“‘Adunni, you must do good for other peoples, even if you are not well, even if the whole world around you is not well,’” says Adunni’s mother in Nigerian-British author Abi Daré’s debut, The Girl With the Louding Voice (Dutton, Feb. 25). The novel, awarded the 2018 Bath Prize, was lauded by judge Felicity Jones as a “winning book of many voices, heard and unheard.” It was recently selected by Jenna Bush Hager for her Today show book club.
This admonition of Adunni’s mother speaks directly to Daré’s mission in writing the book. The novel’s themes—arranged marriage and indentured servitude—have haunted Daré for years. “What I noticed as a young girl of about 7 growing up in Lagos was that all the families in our neighborhood had a girl my age as a maid doing all the chores—the cooking and the cleaning—and I remember wondering, ‘Why are these girls doing all this work?’” says Daré. “These girls worked while I went to school, and many of them were badly treated, which I didn’t know about until doing my research later.”
Daré describes telling these memories to her own daughter years later when she was about 7 years old; her daughter’s shock reignited Daré’s determination to tell the story of one of these girls.
This is the premise of The Girl With the Louding Voice; here, after 14-year-old protagonist Adunni’s father sells her into an arranged marriage as the third wife of a man many years her elder, Adunni’s escape is derailed by indentured servitude in an abusive household until she is able to fulfill her quest for education and agency.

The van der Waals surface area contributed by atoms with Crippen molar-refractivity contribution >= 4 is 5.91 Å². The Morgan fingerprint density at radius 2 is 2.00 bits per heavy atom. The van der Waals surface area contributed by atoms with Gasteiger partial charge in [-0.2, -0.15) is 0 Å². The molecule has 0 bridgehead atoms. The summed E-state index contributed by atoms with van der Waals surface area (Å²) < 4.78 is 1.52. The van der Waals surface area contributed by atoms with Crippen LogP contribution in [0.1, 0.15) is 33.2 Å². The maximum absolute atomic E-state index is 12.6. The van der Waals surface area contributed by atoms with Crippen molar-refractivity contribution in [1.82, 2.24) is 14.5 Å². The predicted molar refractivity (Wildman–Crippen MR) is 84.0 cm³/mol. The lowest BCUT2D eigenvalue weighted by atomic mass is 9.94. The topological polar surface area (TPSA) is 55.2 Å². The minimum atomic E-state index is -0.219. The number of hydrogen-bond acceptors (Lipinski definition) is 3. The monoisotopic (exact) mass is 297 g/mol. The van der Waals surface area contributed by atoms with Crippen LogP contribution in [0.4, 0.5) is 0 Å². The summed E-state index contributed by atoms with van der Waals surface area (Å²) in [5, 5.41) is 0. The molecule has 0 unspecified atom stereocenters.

“I was very angry about child labor and child trafficking,” says Daré. “Parts of my research made me very, very sick—I read the story of a 9-year old girl whose head had been split open by the woman who employed her, for example. I saw a video of a 4-year old girl being thrown up in the air and slammed on the ground. I told myself I was trying to do something about these issues while writing this book because, as these stories get shared, more people also protest and try to get lawmakers to effect change.”
The Girl With the Louding Voice rests upon the pivotal role of the voices of girls and women. What is the power of girls’ and women’s voices for Daré?
“I think there are a lot of great things that have happened—so many women have used their voices and the platform they have to ensure women’s voices are heard; they speak for people,” she says. “One of the great role model stories I read while writing this was Malala Yousafzai’s story; Adunni in a lot of ways is inspired by Malala because she risks her life to use her voice—she refuses to be silent in advocating for girls.”
Daré credits the appreciation for education that imbues The Girl With the Louding Voice to her mother. “I was raised by my mother, and she put my brother and me in the best schools, and every semester she would work hard so she could continue paying the fees,” she recalls.
Indeed, it was only through a trick Daré’s mother played on her—enrolling her for university and leaving her in the U.K. at the end of summer vacation—that Daré ended up at university in England. “I really wanted to kill her at the time, but I later realized she was doing what was best for me,” says Daré. “I was studying French at university in Lagos—really just having fun with my friends—and I think she saw if I carried on that way I would waste four years and graduate with a degree in French [that] I couldn’t understand or use.”
What was it like growing up in England as a young woman alone? “It was the first time I was responsible for myself. It was a bit of a culture shock trying to understand being a minority in a culture,” says Daré. “I was very alone. It was very different.”
The result of these experiences was that Daré started writing—first online, then stories, then The Girl With the Louding Voice. And in a time when the traumatic experiences of people of color are often exploited by authors outside that experience, Daré’s respectful care of the material is multilayered and authentic. Here is an eloquent voice matched by elegant prose and characters, genuine and realistic, whom we root for as they step away from a life of exploitation and into empowerment in a story that speaks to our larger cultural conversation about erasure, agency, and the voices of girls and women.
Hope Wabuke is a writer and assistant professor of English at the University of Nebraska-Lincoln.